BOSTON — A majority of approximately 300 postdoctoral researchers working at University of Massachusetts campuses in Boston, Amherst and Dartmouth have signed cards authorizing UMass Postdoctoral Researchers Organize/United Auto Workers (UMass PRO/UAW) to represent them in collective bargaining, triggering a process that will require the university to negotiate over wages, health insurance, job security and other workplace issues.
“We’ve taken this step so we can protect our rights on the job, and make sure postdocs working on different campuses and in different labs are treated fairly and receive comparable pay and benefits,” said Simona Maccarrone, a postdoctoral researcher from UMass Amherst who was part of a delegation of workers filing a petition asking the Massachusetts Division of Labor Relations (DLR) to certify their union, UMass PRO/UAW, as their representative for collective bargaining. “This will give us the same union rights as other workers and faculty at UMass.”
The UAW, which has one million active and retired members, represents workers at more than 40 universities and colleges across the country. They include 25,000 teaching assistants, research assistants, graders, tutors and other student academic employees at UMass, the University of California, California State University, and the University of Washington, as well as 6,500 postdoctoral researchers at UC. The union also represents over 4,200 adjunct faculty at the New School and New York University and thousands of support staff at major universities, including Columbia University and Boston University.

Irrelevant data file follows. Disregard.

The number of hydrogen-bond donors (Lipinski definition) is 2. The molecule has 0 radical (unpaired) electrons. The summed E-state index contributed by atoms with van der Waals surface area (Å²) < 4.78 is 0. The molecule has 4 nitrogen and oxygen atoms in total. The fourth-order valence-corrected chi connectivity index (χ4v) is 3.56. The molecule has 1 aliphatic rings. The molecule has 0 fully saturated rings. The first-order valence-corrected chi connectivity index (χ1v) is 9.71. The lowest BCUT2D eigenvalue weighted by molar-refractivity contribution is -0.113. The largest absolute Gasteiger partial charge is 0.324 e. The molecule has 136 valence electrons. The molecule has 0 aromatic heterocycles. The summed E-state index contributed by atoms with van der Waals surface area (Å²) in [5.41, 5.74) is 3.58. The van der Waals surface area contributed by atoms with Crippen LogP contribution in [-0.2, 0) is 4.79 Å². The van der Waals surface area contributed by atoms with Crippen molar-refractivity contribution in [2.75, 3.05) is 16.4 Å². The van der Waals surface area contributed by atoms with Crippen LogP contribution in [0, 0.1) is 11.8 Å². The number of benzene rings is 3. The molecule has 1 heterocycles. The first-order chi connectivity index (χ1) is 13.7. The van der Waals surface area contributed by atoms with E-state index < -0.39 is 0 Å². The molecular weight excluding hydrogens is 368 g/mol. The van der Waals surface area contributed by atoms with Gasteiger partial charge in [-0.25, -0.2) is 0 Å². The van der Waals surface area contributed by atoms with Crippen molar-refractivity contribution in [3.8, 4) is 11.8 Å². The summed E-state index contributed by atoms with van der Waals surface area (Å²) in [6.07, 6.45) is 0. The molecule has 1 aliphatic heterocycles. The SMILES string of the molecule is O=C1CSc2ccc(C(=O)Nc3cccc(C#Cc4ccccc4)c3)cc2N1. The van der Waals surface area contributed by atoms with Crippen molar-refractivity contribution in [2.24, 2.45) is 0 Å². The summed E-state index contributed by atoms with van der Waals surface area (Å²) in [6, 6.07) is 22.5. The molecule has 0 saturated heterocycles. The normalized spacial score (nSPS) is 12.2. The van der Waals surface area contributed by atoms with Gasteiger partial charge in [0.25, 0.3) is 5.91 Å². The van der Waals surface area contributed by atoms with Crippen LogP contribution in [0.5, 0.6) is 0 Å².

UAW Region 9A Director Bob Madore said the UMass workers are the first postdoctoral researchers in the Commonwealth to unionize. “These are first-class academic employees working in a world-class institution, and they are pioneering on behalf of their colleagues at other colleges and universities in Massachusetts.”
Postdoctoral researchers perform basic scientific research and contribute to the development of new innovations in biomedical science and industrial technologies. They also publish scholarly articles and write grant proposals that help bring in millions of dollars in grants and contracts. Their work contributes to UMass’s highly regarded reputation as a research institution and an engine of economic growth in Massachusetts and throughout the northeast.
“After receiving a PhD or equivalent degree, we work on average for five years in a faculty supervisor’s lab,” said Caleb Rounds, a plant biologist. “We’re a vital part of the university workforce and leaders in our fields, yet our pay is very low. With the economy rebounding, the university’s financial situation is improving, so it’s time to address our needs.”